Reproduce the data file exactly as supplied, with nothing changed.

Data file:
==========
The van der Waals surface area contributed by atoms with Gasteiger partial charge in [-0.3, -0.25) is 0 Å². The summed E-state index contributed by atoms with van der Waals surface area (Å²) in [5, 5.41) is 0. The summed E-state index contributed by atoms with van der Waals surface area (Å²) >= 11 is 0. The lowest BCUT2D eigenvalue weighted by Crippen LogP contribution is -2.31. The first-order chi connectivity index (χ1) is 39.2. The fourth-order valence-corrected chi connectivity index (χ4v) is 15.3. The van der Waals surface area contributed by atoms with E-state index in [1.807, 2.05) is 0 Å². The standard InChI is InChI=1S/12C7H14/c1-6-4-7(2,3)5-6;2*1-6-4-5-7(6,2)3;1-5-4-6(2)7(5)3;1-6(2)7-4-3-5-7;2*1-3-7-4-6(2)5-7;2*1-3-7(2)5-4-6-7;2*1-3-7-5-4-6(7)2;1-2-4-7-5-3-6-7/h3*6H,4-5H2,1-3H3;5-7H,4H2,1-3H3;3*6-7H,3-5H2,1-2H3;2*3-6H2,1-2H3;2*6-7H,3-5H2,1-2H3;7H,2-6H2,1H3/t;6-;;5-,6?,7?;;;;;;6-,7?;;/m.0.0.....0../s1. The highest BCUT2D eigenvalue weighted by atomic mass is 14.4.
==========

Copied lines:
The van der Waals surface area contributed by atoms with Gasteiger partial charge in [-0.3, -0.25) is 0 Å². The summed E-state index contributed by atoms with van der Waals surface area (Å²) in [5, 5.41) is 0. The summed E-state index contributed by atoms with van der Waals surface area (Å²) >= 11 is 0. The lowest BCUT2D eigenvalue weighted by Crippen LogP contribution is -2.31. The first-order chi connectivity index (χ1) is 39.2. The fourth-order valence-corrected chi connectivity index (χ4v) is 15.3. The van der Waals surface area contributed by atoms with E-state index in [1.807, 2.05) is 0 Å². The standard InChI is InChI=1S/12C7H14/c1-6-4-7(2,3)5-6;2*1-6-4-5-7(6,2)3;1-5-4-6(2)7(5)3;1-6(2)7-4-3-5-7;2*1-3-7-4-6(2)5-7;2*1-3-7(2)5-4-6-7;2*1-3-7-5-4-6(7)2;1-2-4-7-5-3-6-7/h3*6H,4-5H2,1-3H3;5-7H,4H2,1-3H3;3*6-7H,3-5H2,1-2H3;2*3-6H2,1-2H3;2*6-7H,3-5H2,1-2H3;7H,2-6H2,1H3/t;6-;;5-,6?,7?;;;;;;6-,7?;;/m.0.0.....0../s1. The highest BCUT2D eigenvalue weighted by atomic mass is 14.4.